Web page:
“You learn a little more independence,” Bowman said. “We have to do our own laundry and stuff, but it’s also a little like living in the giant hotel room filled with your best friends. One of the coolest things about our trips is the team bonding. Even just the layovers hanging out at airports, and we try to catch a couple junior team games each trip.”
Bowman said he is also enjoying the high competition level. He has posted three goals and five assists in NAPHL games and registered five points in the Anaheim Ducks High School Hockey League (ADHSHL) with Tahoe Prep’s varsity team.
“Our schedule this year is rigorous,” he said. “Playing better competition will ultimately make us better players, and with the better teams that we play, there are more scouts.”
“Ian has a really good sight for creating offense,” Collins said. “He applies what we work on almost instantaneously.”
Balancing hockey development, academic progress and life outside of those two isn’t easy, but Turner, a 16-year-old junior forward from Eagle, Colo., feels he has found just that at Tahoe Prep.
After leaving home last year to pursue his hockey dream and play for the Pursuit of Excellence Elite 15 in the Canadian Sport School Hockey League (CSSHL), he found that it wasn’t all that he had hoped for.
“I wanted to be closer to home, but also be able to get on the ice and work out every day,” Turner said of his decision to make the move to Tahoe. “Also, the academic support wasn’t as strong at my last school. At Tahoe Prep, everyone involved with the program also cares about the students’ academic achievement.”
The academic focus at Tahoe Prep fits well with Turner’s college goals.
“I really want to play juniors, but more importantly, I want to earn a college scholarship,” he said. “The day here is a bit longer, but that’s because of the focus on academics. I’m really enjoying the high school and all my teachers.”
After playing a 15U season in the CSSHL and a 16U season in the NAPHL, Turner said the competition the team is facing this year is comparable, but moving up to 18U has brought new lessons. Still, Turner has found success, notching three goals and two assists in the team’s eight NAPHL games.
Turner said he has confidence in the Tahoe Prep coaching staff.
“They really know what they’re talking about,” he said. “We’ve had a few tiny breakdowns, but we just need to apply what they’ve been teaching us.”
Collins had nothing but praise for Turner.
“Zach asked the right questions and really listens, and he has an amazing shot,” Collins said. “Watching him fall into more of a skill game has been really fun. He’s a tremendous worker on and off the ice, and he’s another academic leader.”
Ever since Dunkel was a Bantam with the Burbank Bears, he had his eyes set on wearing a Tahoe Prep sweater. The 15-year-old sophomore center is in his first season playing with Tahoe’s varsity squad this year and said the experience has exceeded even his lofty expectations.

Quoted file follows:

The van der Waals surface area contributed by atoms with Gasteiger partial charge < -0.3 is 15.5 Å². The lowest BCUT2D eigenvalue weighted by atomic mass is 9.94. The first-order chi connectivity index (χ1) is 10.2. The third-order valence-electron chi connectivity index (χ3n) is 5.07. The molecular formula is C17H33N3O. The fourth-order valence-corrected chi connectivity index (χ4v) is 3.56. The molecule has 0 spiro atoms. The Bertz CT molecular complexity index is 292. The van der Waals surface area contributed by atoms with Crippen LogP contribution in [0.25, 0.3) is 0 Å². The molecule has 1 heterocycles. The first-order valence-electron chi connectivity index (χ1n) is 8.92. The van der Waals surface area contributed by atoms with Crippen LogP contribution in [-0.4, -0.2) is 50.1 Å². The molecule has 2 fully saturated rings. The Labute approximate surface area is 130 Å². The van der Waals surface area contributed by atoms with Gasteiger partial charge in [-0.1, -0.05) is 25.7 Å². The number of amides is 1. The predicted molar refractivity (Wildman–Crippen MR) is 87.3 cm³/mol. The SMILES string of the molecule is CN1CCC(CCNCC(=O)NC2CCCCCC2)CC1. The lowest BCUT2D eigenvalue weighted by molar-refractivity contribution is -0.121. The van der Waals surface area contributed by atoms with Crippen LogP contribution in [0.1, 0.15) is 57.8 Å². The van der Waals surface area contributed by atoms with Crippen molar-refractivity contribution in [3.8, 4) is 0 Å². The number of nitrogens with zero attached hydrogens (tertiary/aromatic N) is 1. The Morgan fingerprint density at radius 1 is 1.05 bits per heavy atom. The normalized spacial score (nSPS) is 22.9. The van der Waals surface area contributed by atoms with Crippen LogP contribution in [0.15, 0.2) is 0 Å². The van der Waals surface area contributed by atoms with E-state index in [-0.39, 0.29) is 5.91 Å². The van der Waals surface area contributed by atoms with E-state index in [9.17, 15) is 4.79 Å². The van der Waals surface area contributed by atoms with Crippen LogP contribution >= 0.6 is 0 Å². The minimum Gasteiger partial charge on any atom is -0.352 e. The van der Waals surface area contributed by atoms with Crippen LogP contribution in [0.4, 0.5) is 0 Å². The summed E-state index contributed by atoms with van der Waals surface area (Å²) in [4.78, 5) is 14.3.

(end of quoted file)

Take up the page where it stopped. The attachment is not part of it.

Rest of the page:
“I wanted to have more experience, a better skill set, and play at a higher level, but my parents weren’t ready last year for me to live away from home,” Dunkel said, adding that coming to Tahoe for a hockey prep school and being closer to home was another benefit.
Transitioning to dorm life, a new school, and the competition of the ADHSHL has been a lot to take in for Dunkel.
“The first game was really hard,” he said. “I’m good at edge work, but I’m working on more balance and staying on the puck. The coaching here is very much one-on-one. They are great at working on what you need to improve on as a player. I feel more confident with the puck now. My goal this year is to be able to move up to the prep team.”
For Csaky-Schwede, returning to Tahoe Prep for a second academic year and hockey season this fall felt very much like coming home. A junior goalie for the varsity team originally from Victoria, British Columbia, Csaky-Schwede said it’s also closer to his family now in Palo Alto.
“I feel like last year we did really well – the team bonded, and I made a lot of friends, and I’m looking to build on that this year,” he said. “I’ve already gone through that adjustment period of living away from home. Living with your team, you really bond with people. I’ve made some of my best friends here.”
Csaky-Schwede said he’s also advancing as a goalie through his individual time with Tahoe Prep’s goalie coach.
“I’m improving my skills playing the puck and how I move off the post,” he explained. “My ultimate goal is to play juniors in Canada, and I feel through my work at Tahoe Prep, I’ve got a pretty good plan to get there. Anyone who comes here and is really dedicated to becoming better at hockey will succeed just because of the way the schedule is organized.”
— Greg Ball
(Dec. 11, 2019)